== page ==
Stuart Hogg: Now it’s our turn to inspire the nation

Stuart Hogg joined Lewis Capaldi, Jackie Stewart, Kenny Dalgish, Craig Brown and Graeme Souness in delivering video good luck messages to the Scotland football team ahead of their Euro 2020 play-off against Serbia on Thursday night.

Scotland full-back Stuart Hogg hopes his side can take inspiration from the football team's win in Serbia. Picture: Stu Forster/Getty Images
Scotland full-back Stuart Hogg hopes his side can take inspiration from the football team's win in Serbia. Picture: Stu Forster/Getty Images

Steve Clarke’s side duly delivered, winning a penalty shoot-out in Belgrade to end a 22-year exile from the finals of a major tournament.

Hogg watched enthralled and wants the national rugby side to pick up the baton against Italy in Florence this afternoon.

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It’s the opening match of the Scots’ Autumn Nations Cup campaign and Gregor Townsend’s side have designs on winning the new tournament.

Celebration time for Scotland following the win in Serbia which secured qualification for the Euros. Picture: Srdjan Stevanovic/Getty Images

A run of three victories in a row in the Six Nations and a further success in the friendly against Georgia have bolstered confidence and Hogg hopes the efforts of the footballers can further lift his players who share training facilities with Clarke’s side.

“We were absolutely delighted for the football boys,” said the Scotland captain. “They’ve been around the Oriam for the last few weeks so it’s great to see them succeed. For the nation, what they achieved was massive. A lot of us sat around and watched the game and we were absolutely buzzing for it.

“The big thing which hit home was that we are there to inspire the nation and the football boys did exactly that. Now it’s our turn, it’s our turn to inspire the nation and put smiles on people’s faces.

“It has been a tough year for everybody so if we can play a small part by putting smiles on people’s faces by getting results for everybody then that’s us doing our jobs.

“How good would it be if we were to win on Saturday? It would cap a great week for Scottish sport and that’s our aim.”

The footballers extended their unbeaten run to nine with the result in Belgrade so their rugby counterparts have a little way to go. But four wins in a row is not to be sniffed at and If they beat the Italians they will be just one result away from their best-ever runs of six straight victories in 1925-26 and 1989-90.

After Florence, Scotland are due to host France and Fiji at BT Murrayfield, although a question mark hangs over the latter game after this weekend’s match between the other two Group B sides had to be cancelled following a spate of positive Covid-19 tests in the Fijian camp.

Hogg is aware Scotland’s Nations Cup credentials are being talked up after the win in Wales last month.

“We would love to be in a position to win it but we can’t look too far ahead,” he said. “We face Italy on Saturday afternoon and that’s all we are focusing on. After that we will concentrate on France but we can’t look too far ahead as we need to kick off this tournament in the best possible way.”

Scotland are playing a Test match in Florence for the first time. The Stadio Artemio Franchi is usually home to Serie A side Fiorentina and its tight pitch will shape Scotland’s tactics.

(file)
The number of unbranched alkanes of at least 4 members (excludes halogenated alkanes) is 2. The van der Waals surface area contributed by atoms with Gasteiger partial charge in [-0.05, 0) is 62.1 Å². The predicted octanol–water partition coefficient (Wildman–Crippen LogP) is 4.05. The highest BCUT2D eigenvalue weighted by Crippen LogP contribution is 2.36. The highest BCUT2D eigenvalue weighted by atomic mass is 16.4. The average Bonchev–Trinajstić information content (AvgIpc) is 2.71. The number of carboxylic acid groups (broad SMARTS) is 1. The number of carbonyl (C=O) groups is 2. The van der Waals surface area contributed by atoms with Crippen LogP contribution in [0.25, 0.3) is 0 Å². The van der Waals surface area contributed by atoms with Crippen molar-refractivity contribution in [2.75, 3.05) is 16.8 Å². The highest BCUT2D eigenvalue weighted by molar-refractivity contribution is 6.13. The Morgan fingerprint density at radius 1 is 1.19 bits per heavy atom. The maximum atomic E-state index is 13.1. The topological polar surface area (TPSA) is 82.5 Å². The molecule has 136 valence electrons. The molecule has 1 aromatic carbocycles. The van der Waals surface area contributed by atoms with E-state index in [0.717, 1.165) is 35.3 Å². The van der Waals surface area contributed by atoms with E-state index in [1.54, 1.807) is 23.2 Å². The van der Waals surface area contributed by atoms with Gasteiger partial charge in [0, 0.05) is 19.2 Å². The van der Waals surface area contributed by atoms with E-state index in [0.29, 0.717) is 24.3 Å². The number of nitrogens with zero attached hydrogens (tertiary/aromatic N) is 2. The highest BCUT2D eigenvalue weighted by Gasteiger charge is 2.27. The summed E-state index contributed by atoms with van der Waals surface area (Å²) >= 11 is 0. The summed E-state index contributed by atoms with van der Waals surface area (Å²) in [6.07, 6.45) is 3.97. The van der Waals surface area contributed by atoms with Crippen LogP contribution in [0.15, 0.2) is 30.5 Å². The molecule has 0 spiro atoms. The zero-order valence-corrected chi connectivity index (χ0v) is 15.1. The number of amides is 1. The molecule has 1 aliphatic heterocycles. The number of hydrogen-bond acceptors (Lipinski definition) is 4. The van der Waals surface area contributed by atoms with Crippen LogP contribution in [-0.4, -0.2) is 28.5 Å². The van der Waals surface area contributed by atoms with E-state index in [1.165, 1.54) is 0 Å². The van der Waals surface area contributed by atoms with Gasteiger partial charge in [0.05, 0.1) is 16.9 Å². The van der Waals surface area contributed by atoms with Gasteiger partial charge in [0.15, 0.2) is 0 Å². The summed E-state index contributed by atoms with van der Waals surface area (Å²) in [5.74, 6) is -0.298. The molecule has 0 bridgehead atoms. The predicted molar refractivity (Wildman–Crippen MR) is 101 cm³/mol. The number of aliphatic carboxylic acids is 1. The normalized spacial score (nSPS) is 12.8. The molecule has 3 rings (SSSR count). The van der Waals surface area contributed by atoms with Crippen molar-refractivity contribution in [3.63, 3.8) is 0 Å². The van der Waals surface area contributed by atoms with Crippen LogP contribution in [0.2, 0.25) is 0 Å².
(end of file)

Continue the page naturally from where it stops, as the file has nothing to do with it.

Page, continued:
Speaking earlier in the week, Townsend anticipated a kicking game from the Italians as he mulled over his team selection.

“It’s supposed to be good weather, so we can expect more ball in play,” said the coach. “The pitch is tighter - it’s a football pitch, which I think is 65 wide by 95 long, which is five metres shorter and narrower than Murrayfield, so that means there may be more long kicking in the game.

“So that goes into the mix. Continuity and cohesion are really important: the squad that beat Wales deserve the opportunity, in the majority, to go again this week and build on what we’ve done. I think that’s important, that we don’t just make lots of changes one week.”

One change forced upon Scotland is at stand-off, where Duncan Weir steps up following injuries to Finn Russell and Adam Hastings. Hogg said Weir had been “a breath of fresh air around the camp”.

"He’s a lot more relaxed nowadays than he was a few years ago,” said the Scotland captain. “He comes in with great energy, wanting to learn and improve on a daily basis and to keep the spirits high.

“But he also understands that he needs to drive us around the field. He’s old enough and ugly enough now to realise that.

“He’s been brilliant since coming back in. Gregor, I believe, chatted to him at the start of the autumn to say he wouldn’t hesitate to put Duncy in. He’s been given an opportunity now and hopefully he and his wig can direct us around the field tomorrow.”

The latter remark was a jest about Weir’s post-lockdown hairstyle but Hogg knows the autumn campaign is a serious matter and last year’s World Cup disappointment in Japan still stings.

“You just need to look at this time last year when we were home early from the World Cup having said a lot about doing special things, and to be honest with you we were nowhere good enough, nowhere near our best,” Hogg said.

“From my point of view, I looked at myself first and then looked at how we can improve as a team, and I think everybody in the squad has done that.

“I think we were all just playing within ourselves during that period, but now we understand what it means to play for Scotland, what it means to let yourself go – and the boys are enjoying it, that’s the main thing, you see us with smiles on our faces because we’re getting confidence from winning the scrum battle, building driving mauls, line-breaks, whatever it may be. We are enjoying it as individuals and as a team.”

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